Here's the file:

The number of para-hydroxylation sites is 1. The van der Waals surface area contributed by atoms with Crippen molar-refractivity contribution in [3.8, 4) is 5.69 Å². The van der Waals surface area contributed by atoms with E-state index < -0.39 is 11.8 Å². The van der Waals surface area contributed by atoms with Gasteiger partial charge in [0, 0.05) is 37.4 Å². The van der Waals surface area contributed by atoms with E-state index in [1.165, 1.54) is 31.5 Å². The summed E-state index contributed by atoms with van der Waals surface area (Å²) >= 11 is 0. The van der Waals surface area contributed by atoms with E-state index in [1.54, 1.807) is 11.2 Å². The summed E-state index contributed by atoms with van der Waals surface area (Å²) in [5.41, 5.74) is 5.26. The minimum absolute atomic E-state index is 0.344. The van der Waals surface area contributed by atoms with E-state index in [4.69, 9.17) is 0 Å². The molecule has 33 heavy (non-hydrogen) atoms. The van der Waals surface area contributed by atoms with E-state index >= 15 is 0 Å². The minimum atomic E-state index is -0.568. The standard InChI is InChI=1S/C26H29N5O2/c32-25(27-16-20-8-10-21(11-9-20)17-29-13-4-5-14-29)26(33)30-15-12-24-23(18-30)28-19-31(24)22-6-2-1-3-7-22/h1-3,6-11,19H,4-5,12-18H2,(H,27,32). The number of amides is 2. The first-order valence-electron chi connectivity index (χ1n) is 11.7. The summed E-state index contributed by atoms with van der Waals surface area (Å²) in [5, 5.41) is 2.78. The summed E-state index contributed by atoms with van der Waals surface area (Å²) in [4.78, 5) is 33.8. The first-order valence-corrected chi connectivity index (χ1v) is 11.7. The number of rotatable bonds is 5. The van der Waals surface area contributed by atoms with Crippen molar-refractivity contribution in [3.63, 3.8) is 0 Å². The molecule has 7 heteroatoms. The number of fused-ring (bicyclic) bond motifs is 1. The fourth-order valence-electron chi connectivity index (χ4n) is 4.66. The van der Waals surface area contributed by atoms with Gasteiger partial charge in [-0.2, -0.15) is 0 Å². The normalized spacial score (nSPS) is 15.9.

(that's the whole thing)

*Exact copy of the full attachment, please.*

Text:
The number of para-hydroxylation sites is 1. The van der Waals surface area contributed by atoms with Crippen molar-refractivity contribution in [3.8, 4) is 5.69 Å². The van der Waals surface area contributed by atoms with E-state index < -0.39 is 11.8 Å². The van der Waals surface area contributed by atoms with Gasteiger partial charge in [0, 0.05) is 37.4 Å². The van der Waals surface area contributed by atoms with E-state index in [1.165, 1.54) is 31.5 Å². The summed E-state index contributed by atoms with van der Waals surface area (Å²) >= 11 is 0. The van der Waals surface area contributed by atoms with E-state index in [1.54, 1.807) is 11.2 Å². The summed E-state index contributed by atoms with van der Waals surface area (Å²) in [5.41, 5.74) is 5.26. The minimum absolute atomic E-state index is 0.344. The van der Waals surface area contributed by atoms with E-state index in [4.69, 9.17) is 0 Å². The molecule has 33 heavy (non-hydrogen) atoms. The van der Waals surface area contributed by atoms with E-state index >= 15 is 0 Å². The minimum atomic E-state index is -0.568. The standard InChI is InChI=1S/C26H29N5O2/c32-25(27-16-20-8-10-21(11-9-20)17-29-13-4-5-14-29)26(33)30-15-12-24-23(18-30)28-19-31(24)22-6-2-1-3-7-22/h1-3,6-11,19H,4-5,12-18H2,(H,27,32). The number of amides is 2. The first-order valence-electron chi connectivity index (χ1n) is 11.7. The summed E-state index contributed by atoms with van der Waals surface area (Å²) in [5, 5.41) is 2.78. The summed E-state index contributed by atoms with van der Waals surface area (Å²) in [4.78, 5) is 33.8. The first-order valence-corrected chi connectivity index (χ1v) is 11.7. The number of rotatable bonds is 5. The van der Waals surface area contributed by atoms with Crippen molar-refractivity contribution in [3.63, 3.8) is 0 Å². The molecule has 7 heteroatoms. The number of fused-ring (bicyclic) bond motifs is 1. The fourth-order valence-electron chi connectivity index (χ4n) is 4.66. The van der Waals surface area contributed by atoms with Gasteiger partial charge in [-0.2, -0.15) is 0 Å². The normalized spacial score (nSPS) is 15.9.